Mark Udall, Leading Senate Voice on NSA Surveillance and Environment, Ousted in Heated Colorado Race
The Republican gains in a majority of the midterms’ tightly contested Senate races included Colorado, where Cory Gardner ousted Sen. Mark Udall, a leading Senate voice on the environment and National Security Agency surveillance of Americans. Outside groups poured millions of dollars into the campaigns. We’re joined from Denver by Susan Greene of The Colorado Independent, a longtime reporter and columnist.
In Vermont, incumbent Democratic Gov. Peter Shumlin has nearly been unseated in a shocking upset. In a process unique to Vermont, projections now show the governor’s race will be decided by the state Legislature after neither Shumlin nor his Republican challenger reached the necessary threshold of 50 percent. The state Legislature remains solidly Democratic, so Shumlin will likely keep his seat. But Shumlin was not considered a vulnerable candidate before last night, and Scott Milne, his challenger, was a relative unknown. The election is seen as a possible referendum on healthcare reform after Shumlin has vowed to make Vermont the first state with a single-payer healthcare system. The state’s embattled health insurance exchange implemented under Obamacare has been down since September. We are joined by Peter Sterling, executive director of Vermont Leads, an organization that advocates for single-payer healthcare in Vermont.
We get reaction to the Republicans’ big midterm victory from Sen. Bernie Sanders, Independent of Vermont. "What frightens me is what Citizens United has done to the politics of this country and the ability of billionaires like the Koch brothers and others to put unprecedented sums of money into elections," Sanders says. "I fear that we may be on the verge of becoming an oligarchic form of society where a handful of billionaires control not just the economy, but the political life of this country. And that’s just something we’re going to have wrestle with."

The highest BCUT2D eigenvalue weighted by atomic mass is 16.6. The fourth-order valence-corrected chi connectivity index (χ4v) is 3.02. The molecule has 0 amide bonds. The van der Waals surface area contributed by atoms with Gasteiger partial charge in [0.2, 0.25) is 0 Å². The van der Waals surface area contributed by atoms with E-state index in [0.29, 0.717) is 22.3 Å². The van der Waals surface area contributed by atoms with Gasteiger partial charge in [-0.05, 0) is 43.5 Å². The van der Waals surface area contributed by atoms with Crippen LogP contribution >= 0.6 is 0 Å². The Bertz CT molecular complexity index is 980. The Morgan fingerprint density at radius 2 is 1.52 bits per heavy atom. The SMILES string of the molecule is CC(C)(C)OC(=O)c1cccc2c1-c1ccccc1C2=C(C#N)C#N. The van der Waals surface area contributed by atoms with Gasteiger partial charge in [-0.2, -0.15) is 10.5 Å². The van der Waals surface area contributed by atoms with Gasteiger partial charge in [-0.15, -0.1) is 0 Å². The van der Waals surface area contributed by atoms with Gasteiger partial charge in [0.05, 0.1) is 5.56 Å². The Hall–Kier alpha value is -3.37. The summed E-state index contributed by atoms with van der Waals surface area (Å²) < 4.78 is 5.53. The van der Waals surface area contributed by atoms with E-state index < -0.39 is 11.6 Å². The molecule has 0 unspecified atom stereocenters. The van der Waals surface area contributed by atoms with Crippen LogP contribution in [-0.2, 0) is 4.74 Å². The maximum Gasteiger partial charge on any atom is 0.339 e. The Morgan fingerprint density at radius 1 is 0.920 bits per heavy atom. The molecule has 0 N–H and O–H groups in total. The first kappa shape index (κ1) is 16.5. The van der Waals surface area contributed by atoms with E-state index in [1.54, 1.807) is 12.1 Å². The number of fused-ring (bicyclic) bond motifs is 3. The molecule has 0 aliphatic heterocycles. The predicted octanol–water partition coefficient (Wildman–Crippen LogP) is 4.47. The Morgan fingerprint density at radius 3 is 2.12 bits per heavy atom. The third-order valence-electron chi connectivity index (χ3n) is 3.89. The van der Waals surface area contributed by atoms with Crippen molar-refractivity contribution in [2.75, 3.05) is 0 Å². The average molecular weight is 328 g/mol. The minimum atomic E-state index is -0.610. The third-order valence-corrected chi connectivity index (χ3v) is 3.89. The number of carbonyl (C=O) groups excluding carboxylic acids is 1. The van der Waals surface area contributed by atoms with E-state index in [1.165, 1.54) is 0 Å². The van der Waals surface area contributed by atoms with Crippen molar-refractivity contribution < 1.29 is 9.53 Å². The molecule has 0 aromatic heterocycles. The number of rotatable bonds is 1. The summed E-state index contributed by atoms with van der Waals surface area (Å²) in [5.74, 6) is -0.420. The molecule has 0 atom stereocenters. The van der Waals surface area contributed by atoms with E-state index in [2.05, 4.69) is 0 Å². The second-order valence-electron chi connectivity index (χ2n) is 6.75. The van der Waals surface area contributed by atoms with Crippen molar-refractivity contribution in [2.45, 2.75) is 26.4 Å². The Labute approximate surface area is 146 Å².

President Obama is facing a similar predicament as Ronald Reagan, Bill Clinton and George W. Bush — the last three presidents to serve two terms. They all governed for the final two years with the opposition controlling both chambers of Congress. "Presidents have the ability to define the last quarter of their second term, even if there is a strong opposition," says John Nichols, political writer for The Nation. "My fear with Obama is that he will let the Republicans do too much of the defining, and so this becomes an incredibly important moment for grassroots movements."
With their newfound control of both houses of Congress, the Republican agenda includes a rollback of environmental regulations, including President Obama’s new rules limiting carbon emissions from coal-fired power plants. We discuss this prospect with Lee Fang, a reporting fellow with The Investigative Fund at The Nation Institute, and blogger about money and politics at the the Republic Report. "This Republican majority owes its fortunes to a small number of fossil companies who were very big campaign spenders," Fang says. "And the next Congress will see some of the most avowed climate change deniers taking control of key congressional committees in the Senate and in the House."
Republicans have emerged from Tuesday’s midterm elections with control of Congress for the first time in eight years by winning key Senate seats and strengthening their majority in the House. Republican candidates won at least 10 of the day’s 13 closely contested Senate races, giving the party control of the Senate for the first time since 2007. Kentucky Sen. Mitch McConnell is expected to become the next Senate majority leader after defeating Democrat Alison Lundergan Grimes in one of the nation’s highest-profile contests. McConnell has played a leading role in fighting campaign finance reform and supporting the Citizens United decision, which opened the floodgates to unlimited election spending. The $4 billion price tag made this election the most expensive midterm in history. We look at the Kentucky race and what to expect out of a McConnell-led Senate with Phillip Bailey, a freelance journalist in Louisville.
- Republicans Win Senate Control, Boost House Majority
- Alaska Senate Race Undecided; Louisiana Heads to Runoff
- Republican Candidates Dominate Contested Governors' Races
- 5 States Back Minimum Wage Hikes; Mass. Approves Paid Sick Leave
- Marijuana Measures Approved in Oregon, D.C.; Failure in Florida
- Anti-Choice Initiatives Lose in Colorado, North Dakota; Win in Tennessee
- Voters Reject GMO Labeling in Colorado; Oregon Likely to Follow
- Washington State Voters Approve Gun Background Checks
- U.S. Drone Strike Reportedly Kills al-Qaeda Leader in Yemen
- 10 Wounded in Attack on Jerusalem Pedestrians
- Ukraine, Russia Move Forces to East; Kiev Accused of Violating Truce
- Fugitive Mayor in Student Disappearances Arrested in Mexico